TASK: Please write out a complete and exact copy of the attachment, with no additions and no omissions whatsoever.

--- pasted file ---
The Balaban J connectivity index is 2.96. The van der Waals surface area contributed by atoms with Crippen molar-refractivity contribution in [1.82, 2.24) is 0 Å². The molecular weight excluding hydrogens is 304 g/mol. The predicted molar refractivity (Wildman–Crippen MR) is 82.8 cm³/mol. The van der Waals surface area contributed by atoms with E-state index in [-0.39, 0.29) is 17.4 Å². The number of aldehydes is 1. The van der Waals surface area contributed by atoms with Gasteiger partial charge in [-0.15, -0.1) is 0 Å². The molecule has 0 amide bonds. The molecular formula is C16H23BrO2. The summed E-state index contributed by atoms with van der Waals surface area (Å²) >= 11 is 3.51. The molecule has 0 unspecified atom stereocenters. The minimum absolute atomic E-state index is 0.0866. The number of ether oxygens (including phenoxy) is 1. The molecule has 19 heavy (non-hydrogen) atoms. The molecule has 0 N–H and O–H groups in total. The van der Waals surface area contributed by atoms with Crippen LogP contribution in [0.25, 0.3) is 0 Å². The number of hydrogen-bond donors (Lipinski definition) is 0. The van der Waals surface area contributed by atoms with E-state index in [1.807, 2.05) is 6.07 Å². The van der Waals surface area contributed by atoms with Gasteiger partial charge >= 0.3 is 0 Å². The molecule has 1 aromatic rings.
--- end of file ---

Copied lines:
The Balaban J connectivity index is 2.96. The van der Waals surface area contributed by atoms with Crippen molar-refractivity contribution in [1.82, 2.24) is 0 Å². The molecular weight excluding hydrogens is 304 g/mol. The predicted molar refractivity (Wildman–Crippen MR) is 82.8 cm³/mol. The van der Waals surface area contributed by atoms with E-state index in [-0.39, 0.29) is 17.4 Å². The number of aldehydes is 1. The van der Waals surface area contributed by atoms with Gasteiger partial charge in [-0.15, -0.1) is 0 Å². The molecule has 0 amide bonds. The molecular formula is C16H23BrO2. The summed E-state index contributed by atoms with van der Waals surface area (Å²) >= 11 is 3.51. The molecule has 0 unspecified atom stereocenters. The minimum absolute atomic E-state index is 0.0866. The number of ether oxygens (including phenoxy) is 1. The molecule has 19 heavy (non-hydrogen) atoms. The molecule has 0 N–H and O–H groups in total. The van der Waals surface area contributed by atoms with Crippen LogP contribution in [0.25, 0.3) is 0 Å². The number of hydrogen-bond donors (Lipinski definition) is 0. The van der Waals surface area contributed by atoms with E-state index in [1.807, 2.05) is 6.07 Å². The van der Waals surface area contributed by atoms with Gasteiger partial charge >= 0.3 is 0 Å². The molecule has 1 aromatic rings.